Main Aur Charles’ position on Mr Sobhraj, serial killer, escape artist and celebrity. Movies have been glamorizing criminals from the days of hand-cranked cameras, but half an hour in, Prawaal Raman’s film is in danger of massively over-selling its protagonist. The film’s hardly started when Sobhraj is described as “intelligent, hypnotic, ruthless and brutal”. (He’s called ‘hypnotic’ again later.) At one point, he’s compared to Robin Hood. “Whenever I see you, I want to have sex with you,” says Mira (Richa Chadda), one of his many, many girlfriends. The film seems to have similar hots for him.
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The problem is, for the first half, we’re shown no evidence of anything that marks Sobhraj out as special, apart from his ability to bed a prodigious number of women. The film opens with one of his victims washing up on a beach in Thailand. (We’re shown no murders—that would be so inelegant.) The scene shifts to Delhi, a couple of years down the line, where Sobhraj is serving a jail sentence. He breaks out of prison and heads to Mumbai, then Goa, changing women along the way like so many peaked caps. After around 45 minutes of very little of anything happening, he’s caught again. So much for the master criminal spiel.
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The structural issue Main Aur Charles saddled with is that there actually is a reason for Sobhraj’s apparent unimpressiveness in the first hour. But by the time this is revealed, the film has already lost much of its grip on the audience. It’s not that Main Aur Charles is difficult to sit through even when it’s meandering: there is a fair amount of pulpy pleasure to be had in Randeep Hooda’s preening and commitment to a French accent (not much worse than Joseph Gordon-Levitt’s in The Walk), Anuj Rakesh Dhawan’s flashy cinematography, and the consistently overripe dialogue. Still, there’s little doubt that the last 45 minutes or so, when inspector Amod Kanth (Adil Hussain) gets Sobhraj back in Delhi and tries to build a case against him but is frustrated by everyone’s infatuation with the killer, is the strongest stretch of the film.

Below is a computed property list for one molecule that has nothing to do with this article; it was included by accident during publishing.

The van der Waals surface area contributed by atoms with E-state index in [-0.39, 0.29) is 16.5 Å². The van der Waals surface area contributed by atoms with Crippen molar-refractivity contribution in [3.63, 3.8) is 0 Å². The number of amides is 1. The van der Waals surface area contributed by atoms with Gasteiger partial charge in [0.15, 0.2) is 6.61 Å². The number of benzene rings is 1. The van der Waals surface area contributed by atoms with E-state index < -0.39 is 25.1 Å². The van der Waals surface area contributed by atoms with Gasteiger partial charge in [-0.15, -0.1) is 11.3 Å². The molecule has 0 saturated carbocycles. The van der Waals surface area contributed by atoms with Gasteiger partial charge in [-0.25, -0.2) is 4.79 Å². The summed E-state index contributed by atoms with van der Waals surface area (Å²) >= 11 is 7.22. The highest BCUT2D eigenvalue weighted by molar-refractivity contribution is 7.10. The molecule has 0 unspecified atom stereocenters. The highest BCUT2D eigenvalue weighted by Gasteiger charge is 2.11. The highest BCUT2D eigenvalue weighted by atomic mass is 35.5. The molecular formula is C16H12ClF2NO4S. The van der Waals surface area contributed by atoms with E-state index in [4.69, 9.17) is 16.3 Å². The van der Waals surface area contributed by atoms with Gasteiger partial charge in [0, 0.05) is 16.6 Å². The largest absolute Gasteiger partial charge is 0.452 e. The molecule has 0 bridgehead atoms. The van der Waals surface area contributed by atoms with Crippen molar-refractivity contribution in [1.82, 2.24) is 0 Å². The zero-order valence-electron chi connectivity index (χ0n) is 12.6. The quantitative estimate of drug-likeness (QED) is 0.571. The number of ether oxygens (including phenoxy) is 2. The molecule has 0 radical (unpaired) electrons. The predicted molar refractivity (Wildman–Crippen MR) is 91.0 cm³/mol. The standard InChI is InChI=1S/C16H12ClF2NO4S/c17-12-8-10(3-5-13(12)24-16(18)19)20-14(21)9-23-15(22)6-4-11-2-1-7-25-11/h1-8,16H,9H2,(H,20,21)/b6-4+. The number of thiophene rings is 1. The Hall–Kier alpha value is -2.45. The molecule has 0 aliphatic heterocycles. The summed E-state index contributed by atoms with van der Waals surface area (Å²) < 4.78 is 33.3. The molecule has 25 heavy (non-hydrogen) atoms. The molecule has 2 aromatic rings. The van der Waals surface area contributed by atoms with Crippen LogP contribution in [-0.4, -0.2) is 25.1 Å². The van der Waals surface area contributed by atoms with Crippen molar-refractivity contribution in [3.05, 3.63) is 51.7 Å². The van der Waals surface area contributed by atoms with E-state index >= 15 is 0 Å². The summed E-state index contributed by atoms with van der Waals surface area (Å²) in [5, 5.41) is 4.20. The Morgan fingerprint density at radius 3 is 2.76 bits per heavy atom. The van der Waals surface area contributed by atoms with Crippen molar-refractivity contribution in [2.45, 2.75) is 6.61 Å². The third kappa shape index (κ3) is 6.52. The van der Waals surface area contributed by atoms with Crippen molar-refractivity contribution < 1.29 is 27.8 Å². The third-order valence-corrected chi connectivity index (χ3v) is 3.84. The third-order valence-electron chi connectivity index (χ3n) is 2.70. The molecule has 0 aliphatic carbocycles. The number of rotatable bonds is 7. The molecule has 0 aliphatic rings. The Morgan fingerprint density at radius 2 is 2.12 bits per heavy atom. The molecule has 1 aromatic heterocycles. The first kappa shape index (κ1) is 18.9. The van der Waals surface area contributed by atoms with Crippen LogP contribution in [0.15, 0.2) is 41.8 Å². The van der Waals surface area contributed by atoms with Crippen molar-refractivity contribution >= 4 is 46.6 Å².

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It’s difficult to know what to make of a film that casts Chadda as a wide-eyed ingénue (surely there’s no shortage of those in Bollywood?) or suggests that Sobhraj is more victim than aggressor, something Mira tries to explain to Kanth without a trace of irony. Are we meant to take this at face value? Or is it just Raman’s way of showing how completely Sobhraj’s accomplices come under his spell? I wish the film hadn’t left it so late before it showed its central character doing something truly clever. Up till then, Hussain’s by-the-book but dogged ‘Main’ is a lot more intriguing than Charles.
Hooda’s Sobhraj is a cipher, a beautiful surface with no indication of the emotions—if any—that are raging underneath. Towards the end, there’s a scene with Kanth and Sobhraj talking in the inspector’s office, the criminal telling the cop about the pleasures of doing wrong. The words themselves are banal, but the look on Hooda’s face in that instant is transporting. It was the only moment when I felt like subscribing to the cult of Sobhraj.